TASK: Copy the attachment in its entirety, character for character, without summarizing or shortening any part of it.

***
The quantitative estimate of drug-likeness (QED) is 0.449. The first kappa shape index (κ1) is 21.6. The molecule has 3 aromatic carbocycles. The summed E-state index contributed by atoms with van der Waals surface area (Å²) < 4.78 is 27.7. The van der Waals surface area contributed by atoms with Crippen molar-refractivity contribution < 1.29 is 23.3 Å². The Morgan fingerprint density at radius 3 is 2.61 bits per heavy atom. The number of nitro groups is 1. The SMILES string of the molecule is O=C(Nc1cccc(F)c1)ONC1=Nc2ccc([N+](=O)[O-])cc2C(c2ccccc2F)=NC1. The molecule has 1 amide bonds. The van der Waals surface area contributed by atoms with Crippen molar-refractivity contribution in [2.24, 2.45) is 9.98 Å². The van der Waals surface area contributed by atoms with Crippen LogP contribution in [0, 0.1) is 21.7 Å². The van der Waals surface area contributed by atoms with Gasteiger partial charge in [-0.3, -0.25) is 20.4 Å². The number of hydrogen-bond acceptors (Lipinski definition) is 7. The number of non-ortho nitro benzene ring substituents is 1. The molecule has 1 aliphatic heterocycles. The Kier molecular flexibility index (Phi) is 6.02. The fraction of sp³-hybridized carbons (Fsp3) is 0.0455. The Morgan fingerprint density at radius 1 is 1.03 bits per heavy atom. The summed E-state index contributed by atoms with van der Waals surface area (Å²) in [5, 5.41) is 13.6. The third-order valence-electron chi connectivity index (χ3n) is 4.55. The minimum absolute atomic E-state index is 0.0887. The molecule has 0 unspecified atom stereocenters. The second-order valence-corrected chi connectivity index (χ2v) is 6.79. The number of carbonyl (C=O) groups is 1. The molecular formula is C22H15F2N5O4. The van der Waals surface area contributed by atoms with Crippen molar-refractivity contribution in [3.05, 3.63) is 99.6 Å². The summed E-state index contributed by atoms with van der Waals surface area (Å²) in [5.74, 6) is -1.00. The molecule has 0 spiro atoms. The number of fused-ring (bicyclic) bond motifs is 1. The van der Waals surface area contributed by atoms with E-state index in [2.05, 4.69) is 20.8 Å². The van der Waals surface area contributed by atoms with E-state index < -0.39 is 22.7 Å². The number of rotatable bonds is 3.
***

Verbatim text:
The quantitative estimate of drug-likeness (QED) is 0.449. The first kappa shape index (κ1) is 21.6. The molecule has 3 aromatic carbocycles. The summed E-state index contributed by atoms with van der Waals surface area (Å²) < 4.78 is 27.7. The van der Waals surface area contributed by atoms with Crippen molar-refractivity contribution < 1.29 is 23.3 Å². The Morgan fingerprint density at radius 3 is 2.61 bits per heavy atom. The number of nitro groups is 1. The SMILES string of the molecule is O=C(Nc1cccc(F)c1)ONC1=Nc2ccc([N+](=O)[O-])cc2C(c2ccccc2F)=NC1. The molecule has 1 amide bonds. The van der Waals surface area contributed by atoms with Crippen molar-refractivity contribution in [2.24, 2.45) is 9.98 Å². The van der Waals surface area contributed by atoms with Crippen LogP contribution in [0, 0.1) is 21.7 Å². The van der Waals surface area contributed by atoms with Gasteiger partial charge in [-0.3, -0.25) is 20.4 Å². The number of hydrogen-bond acceptors (Lipinski definition) is 7. The number of non-ortho nitro benzene ring substituents is 1. The molecule has 1 aliphatic heterocycles. The Kier molecular flexibility index (Phi) is 6.02. The fraction of sp³-hybridized carbons (Fsp3) is 0.0455. The Morgan fingerprint density at radius 1 is 1.03 bits per heavy atom. The summed E-state index contributed by atoms with van der Waals surface area (Å²) in [5, 5.41) is 13.6. The third-order valence-electron chi connectivity index (χ3n) is 4.55. The minimum absolute atomic E-state index is 0.0887. The molecule has 0 unspecified atom stereocenters. The second-order valence-corrected chi connectivity index (χ2v) is 6.79. The number of carbonyl (C=O) groups is 1. The molecular formula is C22H15F2N5O4. The van der Waals surface area contributed by atoms with Crippen molar-refractivity contribution in [3.05, 3.63) is 99.6 Å². The summed E-state index contributed by atoms with van der Waals surface area (Å²) in [5.74, 6) is -1.00. The molecule has 0 spiro atoms. The number of fused-ring (bicyclic) bond motifs is 1. The van der Waals surface area contributed by atoms with E-state index in [2.05, 4.69) is 20.8 Å². The van der Waals surface area contributed by atoms with E-state index < -0.39 is 22.7 Å². The number of rotatable bonds is 3.